Ever stop and think about where all that stuff you posted back in your Bebo days went? Me neither.
Did you know that the World Wide Web was invented by Tim Berners-Lee in 1989? Initially it was very much a one-way communication method, with a high level of coding expertise required to create and upload content. Fast forward to the noughties and it had evolved into a two-way free for all. The age of citizen journalism was born!
The introduction of the current heavyweight platforms of social media – Facebook in 2004, Twitter in 2006 and Instagram in 2010 – saw the world (and its mother) publishing pictures of their lattes, checking in for pre-holiday airport pints and, of course, sharing their opinions.
So so many opinions. Good ones. Bad ones. Helpful ones. Hateful ones. Not to mention those that come back and bite you in the ass…
Case in point this week in Irish politics when Senator Lorraine Clifford-Lee, a Fianna Fáil politician, found her digital footprint hadn’t only caught up with her, but pretty much squashed her underneath.
The Senator had a number of historic tweets raked up and leaked to the press…an unfortunate coincidence perhaps with the fact she is currently contenting a by-election in Dublin Fingal for a Dáil seat.
Senator Clifford-Lee made the unfortunate decision to publish a number of tweets in 2011 and 2012 using derogatory terms like ‘Pikey’, ‘Knacker’ and ‘sluts’ to describe things she disapproved of, like Cheryl Cole’s hair extensions…
The tweets were wrong then, they’re wrong now, and there’s no condoning it. Senator Lorraine Clifford-Lee is not the first person in the public eye to suffer because of her digital footprint, and she certainly won’t be the last.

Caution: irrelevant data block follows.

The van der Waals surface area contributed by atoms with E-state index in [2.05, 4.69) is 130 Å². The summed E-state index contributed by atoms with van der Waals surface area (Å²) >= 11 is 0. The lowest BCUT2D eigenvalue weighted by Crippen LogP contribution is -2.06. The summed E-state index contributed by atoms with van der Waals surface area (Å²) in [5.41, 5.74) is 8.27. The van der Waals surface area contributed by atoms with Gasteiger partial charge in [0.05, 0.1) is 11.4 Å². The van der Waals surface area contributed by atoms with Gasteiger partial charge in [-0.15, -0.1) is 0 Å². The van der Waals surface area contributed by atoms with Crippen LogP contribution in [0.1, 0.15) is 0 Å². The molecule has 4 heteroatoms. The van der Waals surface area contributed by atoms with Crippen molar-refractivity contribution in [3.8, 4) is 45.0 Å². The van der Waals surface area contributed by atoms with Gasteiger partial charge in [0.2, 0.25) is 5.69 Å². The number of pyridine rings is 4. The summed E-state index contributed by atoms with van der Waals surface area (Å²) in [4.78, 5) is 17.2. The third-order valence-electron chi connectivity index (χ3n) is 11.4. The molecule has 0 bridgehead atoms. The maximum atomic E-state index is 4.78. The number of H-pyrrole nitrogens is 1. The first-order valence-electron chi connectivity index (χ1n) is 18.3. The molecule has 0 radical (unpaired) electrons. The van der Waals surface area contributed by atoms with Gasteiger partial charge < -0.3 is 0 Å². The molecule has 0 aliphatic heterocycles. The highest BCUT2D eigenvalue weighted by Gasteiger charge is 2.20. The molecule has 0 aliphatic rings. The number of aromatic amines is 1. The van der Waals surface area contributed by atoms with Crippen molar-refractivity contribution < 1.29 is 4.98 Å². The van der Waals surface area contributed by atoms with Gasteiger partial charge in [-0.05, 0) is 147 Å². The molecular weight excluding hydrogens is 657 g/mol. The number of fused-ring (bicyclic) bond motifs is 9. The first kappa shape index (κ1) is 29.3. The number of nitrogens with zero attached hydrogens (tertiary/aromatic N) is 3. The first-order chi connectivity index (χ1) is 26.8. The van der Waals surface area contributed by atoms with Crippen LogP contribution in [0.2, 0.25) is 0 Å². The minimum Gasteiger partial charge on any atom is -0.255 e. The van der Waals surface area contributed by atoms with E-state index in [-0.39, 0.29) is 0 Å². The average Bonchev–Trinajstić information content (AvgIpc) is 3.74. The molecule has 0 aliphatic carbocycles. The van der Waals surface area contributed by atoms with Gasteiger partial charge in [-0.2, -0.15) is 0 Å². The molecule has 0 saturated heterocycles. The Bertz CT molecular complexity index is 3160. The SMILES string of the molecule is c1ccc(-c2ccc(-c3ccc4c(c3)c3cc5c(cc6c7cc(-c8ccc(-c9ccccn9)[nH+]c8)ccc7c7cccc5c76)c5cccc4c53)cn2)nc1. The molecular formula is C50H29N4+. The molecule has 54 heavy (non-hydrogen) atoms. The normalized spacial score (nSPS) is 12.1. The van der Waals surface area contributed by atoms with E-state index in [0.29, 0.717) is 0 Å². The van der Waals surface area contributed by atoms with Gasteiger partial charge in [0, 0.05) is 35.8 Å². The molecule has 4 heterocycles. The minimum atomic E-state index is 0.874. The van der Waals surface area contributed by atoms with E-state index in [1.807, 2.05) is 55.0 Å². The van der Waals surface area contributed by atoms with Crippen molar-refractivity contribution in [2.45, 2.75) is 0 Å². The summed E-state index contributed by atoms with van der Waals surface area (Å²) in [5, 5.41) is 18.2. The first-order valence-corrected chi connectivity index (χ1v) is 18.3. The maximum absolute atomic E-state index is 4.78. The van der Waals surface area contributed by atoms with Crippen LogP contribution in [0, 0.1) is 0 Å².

As a world we are constantly being educated and, subsequently, developing. What may have been acceptable language and behaviour in by-gone years, is often not acceptable now. As we understand the offence that certain words or actions may bestow on our fellow peoplekind, there is an expectation that we no longer adopt such traits. This is particularly true of the young and educated.
That’s what makes Senator Clifford-Lee’s tweets so newsworthy. She should have known better.
That said, the internet has changed dramatically over the last ten years, as has our understanding of how it works. Think back to 2010 when Simon Coveney tweeted on the then Taoiseach, Brian Cowen, who was giving a Morning Ireland interview, saying he sounded “somewhere between drunk and hungover” on the program….
The now infamous tweet led to ‘Garglegate’ and the eventual demise of Cowen’s career. Would Simon really have made that comment if there was a microphone in front of him? If he was speaking to a journalist or on the Six O’Clock News? I think not.
I think Simon Coveney, like so many other people back in the ‘early days’ of social media, simply forgot he was publishing his opinion to the world. Just like Senator Lorraine Clifford-Lee forgot.
It is a fact that publishing online carries the same legal responsibility as publishing on any other platform. The informal nature of social media can often distract us from this reality and lull us into a false sense of security.
Content we publish online is accountable by the same laws of libel, defamation, slander, copyright, etc., as any other publisher. It doesn’t matter if it’s published on a private or business page, it’s still liable. The increasing number of legal cases originating from social media platforms is testament to this new digital age reality.
So how many of us really stop to think about that?
When you’re sitting at home on the couch, phone in hand, publishing your opinions to the world. If someone took a fancy to forensically examine your digital footprint would you be confident that you would emerge unblemished?
If not, it may be a good time to start hitting the delete button.